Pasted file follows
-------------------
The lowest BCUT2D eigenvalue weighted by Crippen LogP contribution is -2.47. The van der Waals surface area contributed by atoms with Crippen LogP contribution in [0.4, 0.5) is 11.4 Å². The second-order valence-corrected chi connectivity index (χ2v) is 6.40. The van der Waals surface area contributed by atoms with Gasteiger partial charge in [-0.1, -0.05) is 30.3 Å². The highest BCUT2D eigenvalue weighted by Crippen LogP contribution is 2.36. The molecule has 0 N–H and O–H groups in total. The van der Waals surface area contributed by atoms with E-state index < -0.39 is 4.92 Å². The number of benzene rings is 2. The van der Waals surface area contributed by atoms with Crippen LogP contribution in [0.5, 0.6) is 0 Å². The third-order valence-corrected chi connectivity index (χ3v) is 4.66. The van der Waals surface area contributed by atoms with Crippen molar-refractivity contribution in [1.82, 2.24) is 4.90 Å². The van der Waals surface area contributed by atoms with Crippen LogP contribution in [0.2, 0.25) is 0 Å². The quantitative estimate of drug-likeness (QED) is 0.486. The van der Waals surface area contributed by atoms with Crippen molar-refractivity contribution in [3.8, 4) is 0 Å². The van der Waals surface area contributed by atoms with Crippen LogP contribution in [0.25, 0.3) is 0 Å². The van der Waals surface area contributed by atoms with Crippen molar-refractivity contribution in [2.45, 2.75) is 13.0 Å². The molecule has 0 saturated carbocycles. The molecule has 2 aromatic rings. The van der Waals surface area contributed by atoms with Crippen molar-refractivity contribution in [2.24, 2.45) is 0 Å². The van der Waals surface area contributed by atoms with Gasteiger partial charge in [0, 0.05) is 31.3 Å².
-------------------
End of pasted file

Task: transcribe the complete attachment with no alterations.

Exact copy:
The lowest BCUT2D eigenvalue weighted by Crippen LogP contribution is -2.47. The van der Waals surface area contributed by atoms with Crippen LogP contribution in [0.4, 0.5) is 11.4 Å². The second-order valence-corrected chi connectivity index (χ2v) is 6.40. The van der Waals surface area contributed by atoms with Gasteiger partial charge in [-0.1, -0.05) is 30.3 Å². The highest BCUT2D eigenvalue weighted by Crippen LogP contribution is 2.36. The molecule has 0 N–H and O–H groups in total. The van der Waals surface area contributed by atoms with E-state index < -0.39 is 4.92 Å². The number of benzene rings is 2. The van der Waals surface area contributed by atoms with Crippen LogP contribution in [0.5, 0.6) is 0 Å². The third-order valence-corrected chi connectivity index (χ3v) is 4.66. The van der Waals surface area contributed by atoms with Crippen molar-refractivity contribution in [1.82, 2.24) is 4.90 Å². The van der Waals surface area contributed by atoms with Crippen LogP contribution in [0.2, 0.25) is 0 Å². The quantitative estimate of drug-likeness (QED) is 0.486. The van der Waals surface area contributed by atoms with Crippen molar-refractivity contribution in [3.8, 4) is 0 Å². The van der Waals surface area contributed by atoms with Crippen LogP contribution in [0.25, 0.3) is 0 Å². The van der Waals surface area contributed by atoms with Crippen molar-refractivity contribution in [2.45, 2.75) is 13.0 Å². The molecule has 0 saturated carbocycles. The molecule has 2 aromatic rings. The van der Waals surface area contributed by atoms with Crippen molar-refractivity contribution in [2.24, 2.45) is 0 Å². The van der Waals surface area contributed by atoms with Gasteiger partial charge in [0, 0.05) is 31.3 Å².